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Riboflavin (vitamin B2) priming modulates growth, physiological and biochemical traits of maize (Zea mays L.) under salt stress

Nosheen Iftikhar And Shagufta Perveen

Abiotic stresses are more often to occur because of poor drainage system resulting in agricultural land contaminations. Salt stress is one of the abiotic stresses which highly effects the growth and yield of cereal crops especially maize (Zea mays L.). The current experiment following completely randomized design (CRD) along with three replicates of each treatment was performed in the Botanic Garden, Government College University, Faisalabad to evaluate the effect of salt (70 mM NaCl) stress on maize (Zea mays L.) plants raised from seeds treated with riboflavin (RF). The temperature range in whole experiment was 30°C - 43°C. This study appraised riboflavin (0, 50 and 75 ppm) role in stress effect mitigation by enhancing growth, enzymatic (SOD, POD, CAT, APX and GPX) and non-enzymatic (flavonoids, phenolics and anthocyanin) antioxidant activities, and by scavenging ROS (MDA, H2O2) effect and maintaining osmotic level. Salt (70 mM NaCl) subjected plants showed reduced growth and photosynthetic rate, while increased ROS production (more in Sadaf compared to Pearl). Riboflavin is a novel vitamin which can be used to treat the salinity stress effected plants. Seed priming with RF (vitamin B2) significantly reduced salt stress effects by enhancing growth rate, photosynthesis, increased osmolytes accumulation and improved antioxidant defense system, while decreasing oxidative stress (MDA and hydrogen peroxides). Plants raised from seeds treated with riboflavin showed a significant increase in total leaf area, total free proteins and total soluble sugars than plants without riboflavin application. Gradual increase in RF concentration showed more improved growth under salt stress.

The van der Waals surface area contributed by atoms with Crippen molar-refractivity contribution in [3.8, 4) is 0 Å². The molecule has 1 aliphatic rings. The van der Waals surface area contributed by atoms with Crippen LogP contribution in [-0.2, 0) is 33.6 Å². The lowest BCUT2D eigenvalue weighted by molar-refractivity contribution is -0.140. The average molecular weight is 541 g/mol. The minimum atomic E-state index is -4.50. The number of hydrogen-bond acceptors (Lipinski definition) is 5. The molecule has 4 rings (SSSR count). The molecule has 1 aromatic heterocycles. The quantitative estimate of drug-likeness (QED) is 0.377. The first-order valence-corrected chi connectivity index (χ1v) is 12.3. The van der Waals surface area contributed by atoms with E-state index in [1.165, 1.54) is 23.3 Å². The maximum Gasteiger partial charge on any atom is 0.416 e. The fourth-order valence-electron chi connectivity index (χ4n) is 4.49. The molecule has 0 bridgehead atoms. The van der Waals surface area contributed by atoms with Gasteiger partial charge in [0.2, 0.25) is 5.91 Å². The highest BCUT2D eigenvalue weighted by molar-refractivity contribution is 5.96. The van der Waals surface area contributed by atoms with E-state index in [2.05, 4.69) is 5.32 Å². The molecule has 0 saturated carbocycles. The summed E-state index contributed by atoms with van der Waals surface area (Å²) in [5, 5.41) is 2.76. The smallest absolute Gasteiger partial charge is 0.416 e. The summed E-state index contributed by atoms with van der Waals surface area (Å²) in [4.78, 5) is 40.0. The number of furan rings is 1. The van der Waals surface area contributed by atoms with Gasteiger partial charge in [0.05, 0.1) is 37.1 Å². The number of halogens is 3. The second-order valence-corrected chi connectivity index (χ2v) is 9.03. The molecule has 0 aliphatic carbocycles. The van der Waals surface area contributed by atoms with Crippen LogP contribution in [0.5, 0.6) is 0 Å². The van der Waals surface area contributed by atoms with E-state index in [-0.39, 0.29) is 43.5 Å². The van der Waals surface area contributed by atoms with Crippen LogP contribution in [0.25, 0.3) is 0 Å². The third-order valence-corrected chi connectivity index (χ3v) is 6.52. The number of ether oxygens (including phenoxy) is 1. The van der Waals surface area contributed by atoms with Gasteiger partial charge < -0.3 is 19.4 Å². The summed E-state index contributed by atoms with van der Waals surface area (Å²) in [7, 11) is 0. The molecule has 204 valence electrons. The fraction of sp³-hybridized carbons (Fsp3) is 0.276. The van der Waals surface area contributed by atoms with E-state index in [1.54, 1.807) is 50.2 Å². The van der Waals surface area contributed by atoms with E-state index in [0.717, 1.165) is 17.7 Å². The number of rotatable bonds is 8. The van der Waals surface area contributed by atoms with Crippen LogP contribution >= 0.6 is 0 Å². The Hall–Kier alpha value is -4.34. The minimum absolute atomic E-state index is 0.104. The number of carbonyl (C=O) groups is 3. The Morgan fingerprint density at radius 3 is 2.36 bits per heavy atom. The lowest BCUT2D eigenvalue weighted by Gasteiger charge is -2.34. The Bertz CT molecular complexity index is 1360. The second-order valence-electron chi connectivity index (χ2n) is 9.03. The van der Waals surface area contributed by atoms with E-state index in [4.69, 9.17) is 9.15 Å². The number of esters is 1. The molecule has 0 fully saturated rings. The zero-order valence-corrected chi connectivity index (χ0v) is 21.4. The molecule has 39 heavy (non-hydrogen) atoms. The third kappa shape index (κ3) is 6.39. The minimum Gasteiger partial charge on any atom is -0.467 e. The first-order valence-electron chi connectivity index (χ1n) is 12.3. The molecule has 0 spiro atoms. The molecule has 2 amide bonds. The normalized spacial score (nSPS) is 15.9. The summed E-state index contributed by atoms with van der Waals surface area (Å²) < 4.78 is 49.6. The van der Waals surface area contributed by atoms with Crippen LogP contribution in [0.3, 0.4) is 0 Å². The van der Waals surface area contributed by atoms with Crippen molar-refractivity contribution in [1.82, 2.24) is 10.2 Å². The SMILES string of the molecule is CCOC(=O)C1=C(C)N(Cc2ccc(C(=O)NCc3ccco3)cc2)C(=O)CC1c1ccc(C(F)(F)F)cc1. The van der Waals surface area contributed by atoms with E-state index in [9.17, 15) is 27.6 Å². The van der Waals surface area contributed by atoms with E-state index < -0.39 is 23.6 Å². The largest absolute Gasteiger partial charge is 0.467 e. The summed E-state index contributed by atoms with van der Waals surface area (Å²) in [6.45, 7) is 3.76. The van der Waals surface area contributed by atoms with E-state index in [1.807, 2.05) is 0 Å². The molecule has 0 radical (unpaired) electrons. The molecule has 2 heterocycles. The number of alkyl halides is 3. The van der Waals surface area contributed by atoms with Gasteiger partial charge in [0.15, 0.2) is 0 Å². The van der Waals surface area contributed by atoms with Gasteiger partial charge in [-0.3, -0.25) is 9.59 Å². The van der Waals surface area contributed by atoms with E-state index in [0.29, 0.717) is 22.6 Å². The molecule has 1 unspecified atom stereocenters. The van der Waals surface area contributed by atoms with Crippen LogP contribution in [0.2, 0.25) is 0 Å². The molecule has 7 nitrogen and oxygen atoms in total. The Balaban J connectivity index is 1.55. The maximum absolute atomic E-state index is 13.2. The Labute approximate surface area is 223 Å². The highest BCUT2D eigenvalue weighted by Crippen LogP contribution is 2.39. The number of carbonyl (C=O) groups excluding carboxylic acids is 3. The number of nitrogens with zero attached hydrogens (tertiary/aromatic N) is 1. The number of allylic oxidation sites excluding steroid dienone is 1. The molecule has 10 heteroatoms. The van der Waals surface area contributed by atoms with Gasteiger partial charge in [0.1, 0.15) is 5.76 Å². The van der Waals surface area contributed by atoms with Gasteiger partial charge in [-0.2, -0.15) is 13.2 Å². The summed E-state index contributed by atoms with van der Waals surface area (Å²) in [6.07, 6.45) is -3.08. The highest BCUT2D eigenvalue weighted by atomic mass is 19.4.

To Cite this article: Iftikhar, N. and S. Perveen. 2024. Riboflavin (vitamin B2) priming modulates growth, physiological and biochemical traits of maize (Zea mays L.) under salt stress. Pak. J. Bot., 56(4): DOI:  

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